The story of Indian enlightenment, however, is incomplete without accounting for the continuous and consistent struggles against Brahmanism. In this context the postcolonial and the subaltern school exhibits an extremely parochial understanding of the European enlightenment and its subsequent impact on the Third World. Furthermore, their discourse lacks the very vocabulary of politics which could help in explaining the importance of the enlightenment for social movements of Dalits, that makes a claim on the necessity and the importance of modernity. The sociopolitical positioning of Dalits in the pre-colonial, colonial and postcolonial times cannot adequately be explained by the binary of postcolonial theory which obviously pins down all political actions with colonialism as the main referent. In this nuanced study, Jangam brings out the narrative of the modern day Dalit and the ex-untouchables who have always been on the margins of India’s history, irrespective of their colonial history.
The idea that India as a whole has been exploited at the hands of British colonialism, does not account for the wretched lives of the untouchables who were and continued to be the victims of an ‘internal colonialism’ guided by the codes of Manusmiriti at the hands of caste Hindus. This ‘living past’, as Ambedkar has coined denoting the impact of Manu’s code on Indian society, continues to treat Dalits as degraded human beings and results in violent attacks on them even today. The not so discreet dominance of Brahmanism is so very pervasive in India that it has become a self-appointed gatekeeper of the ‘East’ and its cultural location and from where it obviously draws its socio-political dominance as well. Brahmanism, in fact, feels completely browbeaten by the western categories a la European enlightenment, as they failed miserably at every step by the intellectual common sense guided by reason and rationality. This failure is so complete today that even if they have to assert their cultural supremacy; they do it by invoking the language of sciences. For instance, in India today the religious Right invokes the Vedas for claiming ‘scientific discoveries’ in the ancient past.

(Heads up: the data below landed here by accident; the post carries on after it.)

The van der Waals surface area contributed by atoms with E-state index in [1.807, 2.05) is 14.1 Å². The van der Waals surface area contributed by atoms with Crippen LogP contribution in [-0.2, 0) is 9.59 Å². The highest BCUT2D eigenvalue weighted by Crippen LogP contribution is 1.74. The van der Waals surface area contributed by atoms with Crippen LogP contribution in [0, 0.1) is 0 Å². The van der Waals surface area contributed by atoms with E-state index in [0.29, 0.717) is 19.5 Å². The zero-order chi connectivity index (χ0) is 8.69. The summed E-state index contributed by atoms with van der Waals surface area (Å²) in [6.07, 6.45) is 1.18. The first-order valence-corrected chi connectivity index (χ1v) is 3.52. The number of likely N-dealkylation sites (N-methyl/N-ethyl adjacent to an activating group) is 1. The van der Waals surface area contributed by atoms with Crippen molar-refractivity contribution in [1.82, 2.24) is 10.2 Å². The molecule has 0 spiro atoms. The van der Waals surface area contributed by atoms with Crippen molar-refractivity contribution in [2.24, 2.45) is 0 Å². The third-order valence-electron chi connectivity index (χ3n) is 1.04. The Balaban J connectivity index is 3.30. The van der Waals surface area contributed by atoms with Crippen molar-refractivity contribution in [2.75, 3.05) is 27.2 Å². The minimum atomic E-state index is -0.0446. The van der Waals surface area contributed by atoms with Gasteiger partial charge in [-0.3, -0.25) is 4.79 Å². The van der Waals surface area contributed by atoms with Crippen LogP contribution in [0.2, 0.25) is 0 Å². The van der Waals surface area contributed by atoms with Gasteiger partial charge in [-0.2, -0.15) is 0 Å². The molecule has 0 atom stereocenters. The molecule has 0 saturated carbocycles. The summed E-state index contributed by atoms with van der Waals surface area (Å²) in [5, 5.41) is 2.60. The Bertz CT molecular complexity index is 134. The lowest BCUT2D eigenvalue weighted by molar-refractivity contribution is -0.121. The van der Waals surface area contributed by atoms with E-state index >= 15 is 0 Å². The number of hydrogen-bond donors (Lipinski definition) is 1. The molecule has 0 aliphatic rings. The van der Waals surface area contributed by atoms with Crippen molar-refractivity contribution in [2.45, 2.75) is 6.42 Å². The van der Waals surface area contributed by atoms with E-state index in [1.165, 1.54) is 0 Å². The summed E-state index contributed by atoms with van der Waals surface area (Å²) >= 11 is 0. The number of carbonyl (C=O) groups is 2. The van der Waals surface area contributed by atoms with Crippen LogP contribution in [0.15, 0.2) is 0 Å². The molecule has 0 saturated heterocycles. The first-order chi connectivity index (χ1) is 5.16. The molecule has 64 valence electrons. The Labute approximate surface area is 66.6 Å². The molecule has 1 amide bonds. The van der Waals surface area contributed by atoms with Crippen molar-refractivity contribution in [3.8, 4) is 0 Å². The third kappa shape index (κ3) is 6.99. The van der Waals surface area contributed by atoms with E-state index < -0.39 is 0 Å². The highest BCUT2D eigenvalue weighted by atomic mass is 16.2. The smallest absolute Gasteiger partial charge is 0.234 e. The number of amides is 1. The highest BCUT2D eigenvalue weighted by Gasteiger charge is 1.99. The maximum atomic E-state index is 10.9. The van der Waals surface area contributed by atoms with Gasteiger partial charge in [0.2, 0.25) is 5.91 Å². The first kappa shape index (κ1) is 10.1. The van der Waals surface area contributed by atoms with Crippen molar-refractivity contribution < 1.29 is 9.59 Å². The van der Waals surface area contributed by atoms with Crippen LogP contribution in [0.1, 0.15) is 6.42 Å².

Another significant aspect of this work is the underlining and the analysis of the caste Hindus’ hypocrisy who while wanting to bring religious reforms kept their caste privileges intact and could not see the untouchables rising in their socioeconomic status. Jangam extricates such ongoing tussle among the caste Hindus and the subsequent debates between reformers and the caste Hindus through the then popular literary magazines, novels and newspapers. He explains that there was this element of moral guilt among the conservatives which along with the rising assertion of educated Dalits took the form of narratives in novels. Jangam calls it ‘novelizing untouchability’—steps for including untouchables within the Brahmanical Hindu fold in order to forge a sense of community. Such initial churning was extremely central to understand the unfolding of the social and how it informs the making of a national identity and the larger ideology of nationalism. In his analysis, while Jangam maintains that ‘Dalit nationalism’ could be understood through ‘dialogic imagination’ wherein the idea they put forth is of an ‘inclusive nationalist vision’, the same cannot be seen as the conclusive case of Dalit nationalism.